MSNBC's Joe Scarborough chided the "crazy" rhetoric of Republican presidential candidates Tuesday, as he called them out by name and affirmed "crazy never wins." This aired on the same network that employs Al Sharpton and Ed Schultz.
Scarborough insisted that "crazy never wins, one of the reasons we're seeing Rick Perry collapse, the same reason we're seeing Bachmann collapse, the same reason why Newt never took off, the same reason Sarah Palin never took off."
Regular Morning Joe guest John Heilemann made a similar statement about "crazy" being harmful to the credibility of mainstream media outlets, and the Daily Beast/Newsweek's Tina Brown hypocritically affirmed that "that's reassuring to know."
Newsweek's recent cover story on Michelle Bachmann, portraying her as "The Queen of Rage" with an unflattering picture of the candidate, made quite a stir on the internet and raised questions about the credibility of Tina Brown's publication. But the panel simply focused on "crazy" talk from Fox News and conservatives, not from liberals and MSNBC hosts like Thomas Roberts, or perhaps Al Sharpton or Ed Schultz.
A transcript of the segment, which aired on September 27 at 7:03 a.m. EDT, is as follows:
JOE SCARBOROUGH: So Ailes is admitting he took the Republican Party –
TINA BROWN: Too far.
SCARBOROUGH: – too far over the cliff, and he's trying to pull it back now.
BROWN: Absolutely. I mean, one of the things that he really is admitting is that Glenn Beck – it was over-the-top. And also, I think that when the Gabby Giffords shooting happened, I think that was really a kind of come-to-Jesus moment for a lot of people. And I think Ailes, who's a shrewd, shrewd businessguy really thought his network could become toxic at a certain point if he wasn't going to just tack and pull back. So very carefully he's been pulling it back, and if you notice all below O'Reilly's talking points recently, when he's being interviewed – he gave an interview to Peter Boyer the week before – it's all about staying on message as being we're not going to be as extreme as the Glenn Beck tack went. So he has pulled it back. And he is amazingly deft the way he can just adjust all the time to the times and still keep ahead like that.
MIKA BRZEZINSKI: The Gabby Giffords shooting really was, do you think, a touchstone for the change in the conversation?
BROWN: I see that whole moment became very much a kind of self-evaluation moment, and also the stuff that Glenn Beck was saying when he was calling – you know, he was making comments that seemed racist, and so on. I mean, these are the things – racist, and so on – I mean, these were the things that I think could be very harmful to a network.
BRZEZINSKI: It's amazing (Unintelligible)
HEILMANN: Could I – I'll just venture a controversial opinion.
HEILEMANN: Which is that there is no place in American – the American mainstream media and politics where crazy and hateful are good for your brand.
HEILEMANN: In the long run.
BROWN: And that's reassuring to know.
SCARBOROUGH: In the long run, you know I've actually –
HEILEMANN: You could drive ratings in the short term on crazy and hateful, but in the long run it's bad for business. It's bad for business.
SCARBOROUGH: It doesn't pay off, and if you look, it wasn't just at Fox, it was at other networks. You look, and at other publications, where after the Gabby Giffords shooting a lot of people were called to the front office and said guess what, we're in a new era now. Tone it down. Dial it back. And again, I find it so fascinating again that this Gabe Sherman article, which Fox pushed back at really hard, it's proven to be exactly right.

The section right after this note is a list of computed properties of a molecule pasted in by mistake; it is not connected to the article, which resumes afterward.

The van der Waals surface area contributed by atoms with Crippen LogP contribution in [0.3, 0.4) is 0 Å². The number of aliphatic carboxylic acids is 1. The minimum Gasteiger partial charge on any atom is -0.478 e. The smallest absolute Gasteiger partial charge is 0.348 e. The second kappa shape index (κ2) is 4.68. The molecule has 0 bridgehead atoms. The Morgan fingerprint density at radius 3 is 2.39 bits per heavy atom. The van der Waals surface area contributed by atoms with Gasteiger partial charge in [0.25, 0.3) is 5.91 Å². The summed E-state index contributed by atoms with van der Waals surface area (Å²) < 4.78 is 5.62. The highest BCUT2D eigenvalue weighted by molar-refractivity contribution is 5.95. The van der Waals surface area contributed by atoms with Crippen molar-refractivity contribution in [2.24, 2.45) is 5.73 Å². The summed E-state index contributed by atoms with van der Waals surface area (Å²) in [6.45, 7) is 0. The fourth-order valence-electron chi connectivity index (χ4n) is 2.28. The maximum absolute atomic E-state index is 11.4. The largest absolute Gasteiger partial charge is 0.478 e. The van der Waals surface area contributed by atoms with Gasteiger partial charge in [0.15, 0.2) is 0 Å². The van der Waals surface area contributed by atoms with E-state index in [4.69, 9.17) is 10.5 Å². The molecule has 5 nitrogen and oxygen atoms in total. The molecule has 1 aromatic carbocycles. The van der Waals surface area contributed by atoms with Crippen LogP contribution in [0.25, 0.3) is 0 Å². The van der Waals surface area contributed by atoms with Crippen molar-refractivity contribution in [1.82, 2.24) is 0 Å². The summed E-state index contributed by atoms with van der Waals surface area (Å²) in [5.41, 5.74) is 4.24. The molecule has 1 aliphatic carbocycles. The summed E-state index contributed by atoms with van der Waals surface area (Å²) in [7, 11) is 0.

BRZEZINSKI: To your point Heilemann that crazy doesn't sell, check out Joe's Politico piece this week, because crazy also doesn't win, ultimately.
SCARBOROUGH: And by the way, that was my – that's my argument in Politico today is that crazy never wins, one of the reasons we're seeing Rick Perry collapse, the same reason we're seeing Bachmann collapse, the same reason why Newt never took off, the same reason Sarah Palin never took off, is – and I talk about my dad again, who by the way in the primaries voted for Nixon in '60, Goldwater in '64, Nixon – I mean every time, Dole – crazy never wins.
BROWN: But crazy makes great television.
SCARBOROUGH: It makes great television, but –
BROWN: That – that's the issue, that in a sense we're all – there's a conspiracy to kind of make it seem for a while as if crazy will win.
BROWN: But it won't.
MARK HALPERIN: If Fox moved from being right to center-right, they could be more powerful than they are now, which is pretty darn powerful. And I think Roger Ailes understands the problem for the Republican Party is parallel to the problem for Fox, which is you need to get back a little bit to the center to try to expand your reach.
BROWN: He is doing that, you know, as you see with Chris Wallace I think is doing great, great stuff in the debates. He is –
SCARBOROUGH: The reality is, though, for Fox News, for Rush Limbaugh, for Sean Hannity, for a lot of the conservative talkers – and we're talking about right versus center-right – they live in a perpetual state where it is primary season in the Republican Party 1994. I mean, that's why – that's why – that's why they can influence primaries, as far as in congressional races, but they're never going to have the huge influence, like you said, until you move center-right, on actually who wins the Republican nomination, because nobody over there supported John McCain in 2008, and nobody over there is supporting Mitt Romney in '12. And yet, that's what's going to happen because again, they live in a world where it's constantly a GOP primary in a conservative year, and that's not just the reality.